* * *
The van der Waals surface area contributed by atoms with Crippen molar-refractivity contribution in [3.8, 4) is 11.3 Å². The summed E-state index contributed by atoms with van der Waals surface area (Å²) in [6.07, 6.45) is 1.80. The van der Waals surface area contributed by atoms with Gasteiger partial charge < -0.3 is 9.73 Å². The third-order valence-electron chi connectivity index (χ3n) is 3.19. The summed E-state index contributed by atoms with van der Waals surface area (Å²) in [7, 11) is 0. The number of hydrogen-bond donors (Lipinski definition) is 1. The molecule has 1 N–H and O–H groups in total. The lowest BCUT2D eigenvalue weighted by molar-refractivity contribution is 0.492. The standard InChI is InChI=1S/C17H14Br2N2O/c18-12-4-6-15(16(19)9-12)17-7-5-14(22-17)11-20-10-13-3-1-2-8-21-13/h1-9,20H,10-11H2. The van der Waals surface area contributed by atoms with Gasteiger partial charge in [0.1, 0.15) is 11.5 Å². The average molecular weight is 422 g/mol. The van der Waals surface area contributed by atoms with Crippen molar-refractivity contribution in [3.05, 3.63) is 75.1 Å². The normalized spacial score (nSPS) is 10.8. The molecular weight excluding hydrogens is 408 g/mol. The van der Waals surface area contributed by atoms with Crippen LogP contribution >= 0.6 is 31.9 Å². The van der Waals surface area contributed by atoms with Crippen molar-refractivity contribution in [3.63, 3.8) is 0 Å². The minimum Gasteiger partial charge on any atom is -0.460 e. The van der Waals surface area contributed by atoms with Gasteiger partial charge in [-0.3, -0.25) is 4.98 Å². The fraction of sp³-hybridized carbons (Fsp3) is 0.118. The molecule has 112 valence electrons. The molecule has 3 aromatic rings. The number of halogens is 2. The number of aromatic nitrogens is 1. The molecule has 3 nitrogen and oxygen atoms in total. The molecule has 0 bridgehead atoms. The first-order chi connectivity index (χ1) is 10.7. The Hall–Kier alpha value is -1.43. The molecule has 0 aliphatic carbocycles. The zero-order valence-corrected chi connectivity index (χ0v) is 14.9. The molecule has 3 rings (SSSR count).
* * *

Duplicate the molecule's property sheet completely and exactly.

The van der Waals surface area contributed by atoms with Crippen molar-refractivity contribution in [3.8, 4) is 11.3 Å². The summed E-state index contributed by atoms with van der Waals surface area (Å²) in [6.07, 6.45) is 1.80. The van der Waals surface area contributed by atoms with Gasteiger partial charge < -0.3 is 9.73 Å². The third-order valence-electron chi connectivity index (χ3n) is 3.19. The summed E-state index contributed by atoms with van der Waals surface area (Å²) in [7, 11) is 0. The number of hydrogen-bond donors (Lipinski definition) is 1. The molecule has 1 N–H and O–H groups in total. The lowest BCUT2D eigenvalue weighted by molar-refractivity contribution is 0.492. The standard InChI is InChI=1S/C17H14Br2N2O/c18-12-4-6-15(16(19)9-12)17-7-5-14(22-17)11-20-10-13-3-1-2-8-21-13/h1-9,20H,10-11H2. The van der Waals surface area contributed by atoms with Gasteiger partial charge in [0.1, 0.15) is 11.5 Å². The average molecular weight is 422 g/mol. The van der Waals surface area contributed by atoms with Crippen molar-refractivity contribution in [3.05, 3.63) is 75.1 Å². The normalized spacial score (nSPS) is 10.8. The molecular weight excluding hydrogens is 408 g/mol. The van der Waals surface area contributed by atoms with Crippen LogP contribution >= 0.6 is 31.9 Å². The van der Waals surface area contributed by atoms with Crippen molar-refractivity contribution in [3.63, 3.8) is 0 Å². The minimum Gasteiger partial charge on any atom is -0.460 e. The van der Waals surface area contributed by atoms with Gasteiger partial charge in [-0.3, -0.25) is 4.98 Å². The fraction of sp³-hybridized carbons (Fsp3) is 0.118. The molecule has 112 valence electrons. The molecule has 3 aromatic rings. The number of halogens is 2. The number of aromatic nitrogens is 1. The molecule has 3 nitrogen and oxygen atoms in total. The molecule has 0 bridgehead atoms. The first-order chi connectivity index (χ1) is 10.7. The Hall–Kier alpha value is -1.43. The molecule has 0 aliphatic carbocycles. The zero-order valence-corrected chi connectivity index (χ0v) is 14.9. The molecule has 3 rings (SSSR count).